MS Springs: Spasticity & Spasms

By Stacie Prada

Spring is a time of fresh starts and emerging from winter. Spring is a season, a mindset, and a promise of better days ahead. Lately, spring for me is the overreaction my arms and legs give for a slight touch. Reflexes that have always overreacted to the tap on the shin or elbow are now exaggerated to a point that seems almost comical for the physical threat they pose to anyone within reach.

Spring now correlates with spasticity and spasms for me. The energy and movements my limbs release are disproportionate to the touch that triggers them. A limb’s quick return to original position and residual spasms mimic the vibration and cartoonish boing of a spring as it comes to rest.

My spasticity isn’t what I anticipated from the descriptions I’d researched over the years.

I remember wanting to know if my vague symptoms were spasticity. I look back to medical forms I filled out asking where the pain was, and I consistently circled my calf muscles and the underside of my forearms.  To my neurologist, I described my arms as cramping and my legs as being “clompy” in the morning. The first few feet of walking were jerky and unreliable. I’d go slow and touch the bed or walls to help with balance. My movements resembled a less than graceful horse trotting since my legs jerked forward in a way that isn’t ideal for humans.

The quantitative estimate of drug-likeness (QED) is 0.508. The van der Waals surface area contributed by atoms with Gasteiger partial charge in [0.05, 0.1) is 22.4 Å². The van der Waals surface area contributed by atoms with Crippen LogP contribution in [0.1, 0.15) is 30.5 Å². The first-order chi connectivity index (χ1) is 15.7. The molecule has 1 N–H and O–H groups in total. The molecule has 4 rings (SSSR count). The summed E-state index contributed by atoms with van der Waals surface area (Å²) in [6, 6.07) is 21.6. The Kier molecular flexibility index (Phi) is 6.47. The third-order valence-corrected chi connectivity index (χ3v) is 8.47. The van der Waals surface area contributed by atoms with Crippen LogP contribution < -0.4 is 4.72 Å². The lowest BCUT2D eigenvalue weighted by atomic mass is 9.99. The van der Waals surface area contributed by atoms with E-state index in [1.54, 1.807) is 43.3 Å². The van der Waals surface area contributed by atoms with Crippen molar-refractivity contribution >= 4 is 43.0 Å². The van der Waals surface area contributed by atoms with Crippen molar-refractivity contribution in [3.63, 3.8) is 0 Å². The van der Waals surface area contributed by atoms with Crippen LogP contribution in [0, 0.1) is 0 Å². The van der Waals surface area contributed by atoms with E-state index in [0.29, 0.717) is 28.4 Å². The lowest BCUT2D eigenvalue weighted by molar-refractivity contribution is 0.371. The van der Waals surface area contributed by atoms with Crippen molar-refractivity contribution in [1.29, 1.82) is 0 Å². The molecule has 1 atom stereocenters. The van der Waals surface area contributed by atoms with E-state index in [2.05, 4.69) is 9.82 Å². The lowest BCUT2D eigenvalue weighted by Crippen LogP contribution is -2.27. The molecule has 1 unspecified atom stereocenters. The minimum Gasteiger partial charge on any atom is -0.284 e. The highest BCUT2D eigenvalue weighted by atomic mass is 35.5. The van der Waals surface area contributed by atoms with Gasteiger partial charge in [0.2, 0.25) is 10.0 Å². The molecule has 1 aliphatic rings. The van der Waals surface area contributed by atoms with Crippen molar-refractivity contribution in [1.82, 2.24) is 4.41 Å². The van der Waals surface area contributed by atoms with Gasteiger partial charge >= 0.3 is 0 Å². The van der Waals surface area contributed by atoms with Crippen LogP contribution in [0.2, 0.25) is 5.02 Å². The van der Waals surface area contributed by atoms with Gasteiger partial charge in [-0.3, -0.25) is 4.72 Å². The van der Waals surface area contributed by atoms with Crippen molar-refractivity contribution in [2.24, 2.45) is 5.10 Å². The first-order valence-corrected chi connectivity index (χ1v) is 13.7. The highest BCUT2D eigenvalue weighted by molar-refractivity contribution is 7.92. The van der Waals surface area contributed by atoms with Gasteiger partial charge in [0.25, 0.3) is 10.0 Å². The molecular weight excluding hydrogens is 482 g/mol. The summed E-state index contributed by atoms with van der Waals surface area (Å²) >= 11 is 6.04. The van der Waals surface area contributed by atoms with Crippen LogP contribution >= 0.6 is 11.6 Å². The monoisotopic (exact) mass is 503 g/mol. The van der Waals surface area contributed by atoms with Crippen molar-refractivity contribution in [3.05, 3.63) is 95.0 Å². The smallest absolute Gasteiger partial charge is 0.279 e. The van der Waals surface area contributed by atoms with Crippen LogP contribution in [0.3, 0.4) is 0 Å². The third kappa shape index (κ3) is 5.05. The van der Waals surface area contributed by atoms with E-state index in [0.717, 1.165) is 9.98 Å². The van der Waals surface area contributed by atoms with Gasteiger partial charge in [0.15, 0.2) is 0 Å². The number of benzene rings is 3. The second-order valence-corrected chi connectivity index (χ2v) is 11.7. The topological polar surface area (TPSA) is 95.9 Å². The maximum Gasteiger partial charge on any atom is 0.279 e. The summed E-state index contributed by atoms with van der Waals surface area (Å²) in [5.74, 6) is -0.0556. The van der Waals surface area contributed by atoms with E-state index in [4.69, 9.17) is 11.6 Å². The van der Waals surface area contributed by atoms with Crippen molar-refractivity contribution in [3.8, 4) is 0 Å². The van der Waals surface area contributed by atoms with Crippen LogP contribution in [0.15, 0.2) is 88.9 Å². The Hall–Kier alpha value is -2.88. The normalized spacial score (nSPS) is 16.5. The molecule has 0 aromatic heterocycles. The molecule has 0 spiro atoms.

With hopes of knowing what to expect as my multiple sclerosis symptoms progress, I soaked up any information I could find on spasticity. Online information described it as a stiffening of the muscles, and that is part of my experience. Muscles are tightening and take more effort to stretch. Getting my legs and arms moving fluidly in the morning is a process. 

I’d understood spasticity could disrupt sleep for the restlessness legs experience. The inability to relax and fall asleep made sense. I didn’t realize that a deep slumber could be violently terminated for an innocent and slight movement of the blankets or a light touch on my arm or leg from my partner on the other side of the bed. Suddenly wide awake in the dark of the night, my physical condition is impossible to ignore. Spasms are painful, frustrating and depressing. Practicing mindfulness and relaxation helps put perspective to the situation.

I can still do so much. Hiking, biking, and jogging are still possible for me. During the day, the neurological misfires from my brain through my spinal cord to my arms and legs are usually invisible. Yet sometimes they emerge unpredictably and embarrassingly.

I’m getting better at explaining how my body works to people close to me. I need to. The swift reaction of limbs can feel violent and rejecting.  Whether my arm or leg jerks away from them or pushes them away from me, it comes across as a disproportionate and angry reaction. As with many MS issues, the physical aspect of a body not working ideally is only one part of the process of dealing with MS. How I feel about it, how it can affect my future, and deciding whether to share my experience in my relationships is a whole other thing.

I’m learning stretching throughout the day every day is necessary and nonnegotiable. Flexible movements that were once easy are now difficult and painful. I still have hope that working on this from every angle available will improve flexibility, reduce pain and reverse some of the impacts from the many lesions in my spinal cord.